At four days old, Indianna Tatana had her first of three open-heart bypass surgeries after being born with congenital heart disease.

This month, along with many other New Zealand children, Indianna, who now lives in Whanganui, celebrates the Starship National Air Ambulance and the service they provided her at the time of her surgery.

The service is making its annual appeal to raise $1.5 million to fund and keep the air ambulance in service.

Indianna's mother, Carmen, said luckily the air ambulance was able to provide them with a transfer back to Palmerston North Hospital after Indianna's first surgery.


"We had to spend another week [in Palmerston North Hospital] so we could be closer to home but if we had not had the air ambulance we would have had to stay in Starship longer because she was not able to fly in a commercial flight, so it made a massive difference."

The Starship National Air Ambulance is a lifeline that transfers critically ill children from any hospital in the country to specialist paediatric care at Starship in Auckland and back home if needed.

The flight is crewed with an intensive care unit to monitor and care for children on board.

In 2018, the service made 183 retrieval missions, six of which were from Whanganui Hospital.

New World supermarkets are supporting the service by running a fundraiser throughout their stores, selling limited edition collectible planes for $3 each.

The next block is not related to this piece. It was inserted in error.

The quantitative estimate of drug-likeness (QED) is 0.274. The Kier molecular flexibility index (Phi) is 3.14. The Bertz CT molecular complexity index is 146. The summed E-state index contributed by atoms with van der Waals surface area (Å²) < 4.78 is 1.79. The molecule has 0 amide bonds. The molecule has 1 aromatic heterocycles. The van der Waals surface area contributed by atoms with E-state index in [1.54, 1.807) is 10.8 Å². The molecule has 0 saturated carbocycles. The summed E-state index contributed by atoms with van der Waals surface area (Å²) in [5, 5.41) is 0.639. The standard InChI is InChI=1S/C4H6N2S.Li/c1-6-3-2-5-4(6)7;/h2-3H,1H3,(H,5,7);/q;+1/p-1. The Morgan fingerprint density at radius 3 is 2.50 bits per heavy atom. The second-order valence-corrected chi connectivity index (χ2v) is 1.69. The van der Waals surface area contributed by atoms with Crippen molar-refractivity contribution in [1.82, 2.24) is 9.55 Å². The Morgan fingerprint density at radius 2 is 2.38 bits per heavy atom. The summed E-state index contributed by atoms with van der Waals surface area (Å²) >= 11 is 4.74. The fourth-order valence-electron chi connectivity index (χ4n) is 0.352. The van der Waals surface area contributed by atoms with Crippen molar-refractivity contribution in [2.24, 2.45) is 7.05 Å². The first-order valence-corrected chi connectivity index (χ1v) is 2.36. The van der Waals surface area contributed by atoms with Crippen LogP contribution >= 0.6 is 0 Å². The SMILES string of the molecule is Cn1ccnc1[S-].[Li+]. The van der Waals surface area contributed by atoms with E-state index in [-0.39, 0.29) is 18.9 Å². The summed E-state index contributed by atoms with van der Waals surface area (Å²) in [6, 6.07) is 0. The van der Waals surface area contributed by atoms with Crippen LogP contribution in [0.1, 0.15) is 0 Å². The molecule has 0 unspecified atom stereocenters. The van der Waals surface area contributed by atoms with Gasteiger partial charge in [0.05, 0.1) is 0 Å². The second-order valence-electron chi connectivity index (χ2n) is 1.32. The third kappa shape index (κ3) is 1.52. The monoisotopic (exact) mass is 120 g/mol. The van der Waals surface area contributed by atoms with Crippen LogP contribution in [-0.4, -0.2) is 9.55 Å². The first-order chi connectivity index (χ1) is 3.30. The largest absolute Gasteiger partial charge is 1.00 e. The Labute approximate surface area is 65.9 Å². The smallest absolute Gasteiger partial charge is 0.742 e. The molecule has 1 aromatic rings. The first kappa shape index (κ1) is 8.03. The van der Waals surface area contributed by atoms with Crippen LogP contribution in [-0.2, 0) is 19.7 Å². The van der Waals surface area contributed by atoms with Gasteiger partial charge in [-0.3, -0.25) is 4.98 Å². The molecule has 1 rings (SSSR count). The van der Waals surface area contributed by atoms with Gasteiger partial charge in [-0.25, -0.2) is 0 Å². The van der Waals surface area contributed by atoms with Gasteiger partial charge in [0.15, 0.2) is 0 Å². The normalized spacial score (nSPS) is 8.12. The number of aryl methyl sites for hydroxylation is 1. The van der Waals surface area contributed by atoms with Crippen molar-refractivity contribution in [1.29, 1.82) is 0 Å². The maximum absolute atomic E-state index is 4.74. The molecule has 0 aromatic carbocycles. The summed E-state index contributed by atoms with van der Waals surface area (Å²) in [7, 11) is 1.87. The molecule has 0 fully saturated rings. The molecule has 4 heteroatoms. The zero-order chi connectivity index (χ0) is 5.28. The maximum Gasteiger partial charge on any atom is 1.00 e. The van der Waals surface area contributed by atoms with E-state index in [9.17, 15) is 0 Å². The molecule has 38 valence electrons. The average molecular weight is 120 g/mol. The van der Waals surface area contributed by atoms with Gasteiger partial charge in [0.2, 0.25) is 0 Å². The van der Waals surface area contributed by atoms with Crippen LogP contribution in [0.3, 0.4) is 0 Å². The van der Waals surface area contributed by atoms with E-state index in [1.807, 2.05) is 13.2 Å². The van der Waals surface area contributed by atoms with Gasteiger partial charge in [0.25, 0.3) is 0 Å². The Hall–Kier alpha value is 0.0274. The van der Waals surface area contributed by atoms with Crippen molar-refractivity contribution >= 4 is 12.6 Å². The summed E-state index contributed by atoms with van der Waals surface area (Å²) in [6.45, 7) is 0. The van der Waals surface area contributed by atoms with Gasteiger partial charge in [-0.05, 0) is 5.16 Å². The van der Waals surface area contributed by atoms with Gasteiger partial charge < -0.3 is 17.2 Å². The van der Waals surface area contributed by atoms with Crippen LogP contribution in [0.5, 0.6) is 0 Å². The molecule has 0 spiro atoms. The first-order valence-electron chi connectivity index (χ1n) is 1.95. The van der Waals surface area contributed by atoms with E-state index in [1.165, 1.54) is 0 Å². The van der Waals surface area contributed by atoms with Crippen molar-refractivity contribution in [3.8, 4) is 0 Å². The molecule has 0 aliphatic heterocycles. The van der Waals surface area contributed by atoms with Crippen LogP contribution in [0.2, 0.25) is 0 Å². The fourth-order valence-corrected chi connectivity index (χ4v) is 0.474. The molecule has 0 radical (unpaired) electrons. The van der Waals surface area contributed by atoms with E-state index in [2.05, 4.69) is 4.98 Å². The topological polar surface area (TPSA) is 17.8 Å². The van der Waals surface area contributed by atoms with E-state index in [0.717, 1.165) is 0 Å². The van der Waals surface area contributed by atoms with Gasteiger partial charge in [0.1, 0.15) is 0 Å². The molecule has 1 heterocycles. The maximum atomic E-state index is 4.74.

Carmen said they try to do anything they can to help and support the service and told Indianna why they went into New World and purchased the planes.

"As far as her heart goes, she knows she has a special heart.

"We take each day as it comes and live, and whatever is thrown at us we deal with it."


At 7 years old Indiana has undergone two more open-heart bypass surgeries, one at 3 months old and another at 3 years old.

She will eventually need a heart transplant as the disease has caused hypoplastic left heart syndrome, meaning she does not half of her heart - the left side that is the most important side.

But for now, Indianna is a happy, feisty young girl living in Whanganui, and loving school, her mother said.

"We are so grateful [for the air ambulance] because we know of quite a few babies and younger children with the same congenital heart defect as Indi that haven't made it," Carmen said.